Thu | Aug 5, 2021

Consecrated in truth

Published:Sunday | February 28, 2021 | 12:05 AM
Archbishop Emeritus Edgerton Roland Clarke, Archbishop Emeritus of the Archdiocese of Kingston
Archbishop Emeritus Edgerton Roland Clarke, Archbishop Emeritus of the Archdiocese of Kingston

“And for their sakes I consecrate myself,

that they also may be consecrated in truth” (Jn 17:19)

What does it mean for Jesus to consecrate Himself? Used in the Bible it would mean “I consecrate myself to God in immolation; I sanctify (vow) myself to God by total renunciation of myself.” Christ began His human existence by sharing with man that existence which Scripture calls existence according to the flesh.

His parents took Him to the Temple to fulfil that law which says: “Consecrate to me all the firstborn …” (Ex 13:2) and “Every firstborn male among your children you shall redeem” (Ex 13:13). There is no mention that Christ was “redeemed”; He is merely “presented” or offered in a way that sacrifices in the temple were offered. He was consecrated, given back to God. He was personally handed over to God while Simeon and Anna declared He is the Saviour for all people; His path will not be triumphalistic; He goes the way of suffering and martyrdom.

There are two major clues which indicate that Jesus was consecrated at His baptism: the Holy Spirit and the declaration from heaven. While at prayer, the heavens opened and the Spirit descended upon Him followed by the revelation: “You are my Son, the Beloved; with You I am well pleased” (Lk 3:22) What He had been since His infancy is now dramatised at the baptism of the adult Jesus. Endowed with the power of God’s Spirit and commissioned as God’s Son, He is the beginning of God’s new people. “The Spirit of the Lord is upon Me … He has sent Me …” (cf Lk 4:18-19). Jesus is consecrated to gather folk into that new people.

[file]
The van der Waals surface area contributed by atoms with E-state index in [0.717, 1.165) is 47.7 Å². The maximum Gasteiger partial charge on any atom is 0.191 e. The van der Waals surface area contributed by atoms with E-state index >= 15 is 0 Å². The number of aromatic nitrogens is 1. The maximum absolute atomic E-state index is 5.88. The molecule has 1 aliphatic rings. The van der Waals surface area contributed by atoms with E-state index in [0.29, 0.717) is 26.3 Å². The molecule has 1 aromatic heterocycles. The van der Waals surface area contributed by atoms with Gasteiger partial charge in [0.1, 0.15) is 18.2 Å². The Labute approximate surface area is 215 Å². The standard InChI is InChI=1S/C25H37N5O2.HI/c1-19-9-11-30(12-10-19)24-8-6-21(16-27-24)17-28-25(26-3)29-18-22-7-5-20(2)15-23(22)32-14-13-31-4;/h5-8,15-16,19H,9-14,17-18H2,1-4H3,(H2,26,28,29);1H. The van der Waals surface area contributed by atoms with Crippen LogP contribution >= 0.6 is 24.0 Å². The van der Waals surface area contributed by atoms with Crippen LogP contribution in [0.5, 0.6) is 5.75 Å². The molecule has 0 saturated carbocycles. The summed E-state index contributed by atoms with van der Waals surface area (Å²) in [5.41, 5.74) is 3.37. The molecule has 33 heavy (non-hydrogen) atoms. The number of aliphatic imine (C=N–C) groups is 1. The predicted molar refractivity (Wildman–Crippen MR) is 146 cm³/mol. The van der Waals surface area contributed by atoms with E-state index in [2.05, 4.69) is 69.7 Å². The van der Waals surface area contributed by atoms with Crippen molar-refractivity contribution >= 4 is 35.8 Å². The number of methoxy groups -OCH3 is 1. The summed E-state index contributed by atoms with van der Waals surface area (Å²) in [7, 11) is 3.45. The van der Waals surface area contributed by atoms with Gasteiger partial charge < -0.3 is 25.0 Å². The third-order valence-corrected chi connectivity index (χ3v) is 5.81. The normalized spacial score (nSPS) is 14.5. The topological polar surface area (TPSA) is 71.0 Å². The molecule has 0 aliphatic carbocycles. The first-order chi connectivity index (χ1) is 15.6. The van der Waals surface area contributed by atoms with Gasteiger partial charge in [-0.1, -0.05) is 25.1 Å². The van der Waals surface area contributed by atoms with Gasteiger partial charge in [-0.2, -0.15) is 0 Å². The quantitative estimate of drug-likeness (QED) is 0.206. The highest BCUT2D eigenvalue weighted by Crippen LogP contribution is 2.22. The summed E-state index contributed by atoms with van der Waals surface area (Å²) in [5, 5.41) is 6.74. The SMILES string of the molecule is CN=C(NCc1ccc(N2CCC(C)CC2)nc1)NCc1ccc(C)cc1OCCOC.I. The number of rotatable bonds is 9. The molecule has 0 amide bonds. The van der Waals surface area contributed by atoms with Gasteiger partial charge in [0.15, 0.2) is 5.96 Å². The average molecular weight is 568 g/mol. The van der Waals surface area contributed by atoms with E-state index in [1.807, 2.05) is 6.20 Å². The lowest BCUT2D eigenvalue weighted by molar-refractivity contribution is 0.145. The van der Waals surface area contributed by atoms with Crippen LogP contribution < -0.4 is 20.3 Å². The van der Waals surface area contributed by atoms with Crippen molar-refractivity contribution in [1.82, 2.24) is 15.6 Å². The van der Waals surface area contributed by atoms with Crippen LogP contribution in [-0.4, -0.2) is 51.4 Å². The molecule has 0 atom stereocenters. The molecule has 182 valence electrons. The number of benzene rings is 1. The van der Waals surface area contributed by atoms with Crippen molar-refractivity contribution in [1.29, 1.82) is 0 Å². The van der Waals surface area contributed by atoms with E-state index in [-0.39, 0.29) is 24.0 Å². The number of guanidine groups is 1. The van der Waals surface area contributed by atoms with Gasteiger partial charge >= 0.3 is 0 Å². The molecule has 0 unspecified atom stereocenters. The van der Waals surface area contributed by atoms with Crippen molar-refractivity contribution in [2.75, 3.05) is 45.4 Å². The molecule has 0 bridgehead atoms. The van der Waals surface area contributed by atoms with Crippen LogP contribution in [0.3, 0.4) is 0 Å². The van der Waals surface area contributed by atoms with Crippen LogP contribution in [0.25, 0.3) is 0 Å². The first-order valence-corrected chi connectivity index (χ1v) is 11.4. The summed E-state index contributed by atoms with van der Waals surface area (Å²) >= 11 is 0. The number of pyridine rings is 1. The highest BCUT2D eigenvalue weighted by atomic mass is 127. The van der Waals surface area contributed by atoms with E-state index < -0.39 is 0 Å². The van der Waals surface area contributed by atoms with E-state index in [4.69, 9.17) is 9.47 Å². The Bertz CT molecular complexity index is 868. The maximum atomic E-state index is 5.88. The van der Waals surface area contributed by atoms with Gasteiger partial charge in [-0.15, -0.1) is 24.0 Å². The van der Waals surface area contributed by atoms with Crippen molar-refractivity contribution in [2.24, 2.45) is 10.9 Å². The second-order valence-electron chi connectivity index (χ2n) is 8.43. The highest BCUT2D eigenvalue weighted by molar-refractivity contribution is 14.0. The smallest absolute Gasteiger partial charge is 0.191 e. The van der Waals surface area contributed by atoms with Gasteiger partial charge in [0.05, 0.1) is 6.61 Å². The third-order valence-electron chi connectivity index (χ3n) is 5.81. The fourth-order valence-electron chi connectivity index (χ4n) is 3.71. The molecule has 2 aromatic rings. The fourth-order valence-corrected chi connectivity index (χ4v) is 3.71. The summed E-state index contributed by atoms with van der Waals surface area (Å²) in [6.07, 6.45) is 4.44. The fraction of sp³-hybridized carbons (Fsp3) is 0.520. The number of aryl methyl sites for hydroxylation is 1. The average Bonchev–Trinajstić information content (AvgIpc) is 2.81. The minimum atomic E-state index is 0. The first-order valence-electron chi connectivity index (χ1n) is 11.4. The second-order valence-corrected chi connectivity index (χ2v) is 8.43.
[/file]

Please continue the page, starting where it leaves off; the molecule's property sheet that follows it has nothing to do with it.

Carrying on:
For this He must go to the Father; He must step in bloodshed out of the existence of sinful mankind: “I consecrate Myself,” I renounce My earthly being and dedicate Myself to the holiness of God. Jesus went to the Father. He did not die for the sake of dying but in order to live to His Father, “I consecrate Myself”, I pass into the possession of God.

Death “to the world” takes place in Christ simultaneously with God’s action in raising Him divinely. The Redemption is in Him as something happening now, in the moment of its taking place, and is at the disposal of all mankind in Christ: “And being consummated (in His death and glory) He became, to all who obey Him, the source of eternal salvation” (Heb 5:9).

“That they also may be consecrated in truth.” Now Christ is dead to the flesh and its limitations, He communicates Himself, enters within men’s hearts, draws them towards Him and contains them within Him. Having gone up to the Father by the ladder of the Cross, Christ draws all men to Himself, and, in Him takes them up, by their sharing in His own death, to the bosom of the Father. Christ has become the Church; the multitude of mankind has become the body of Christ, in which is salvation.

At baptism, Christians are consecrated to God in Christ. They become one body with Him and participate in His death and resurrection by all their renunciations, by faith, charity and hope and obedience to God. All the lesser deaths of everyday are consummated, and they complete their death with Christ (cf 2 Tim 2:11) “out of this world towards God”. Baptism does not remove us from struggle and temptation; the Holy Spirit, who inspires the baptised, draws us to sorrow for sin and to deepened faith in the Good News of God’s Kingdom.

Most Rev Edgerton Clarke

Archbishop Emeritus of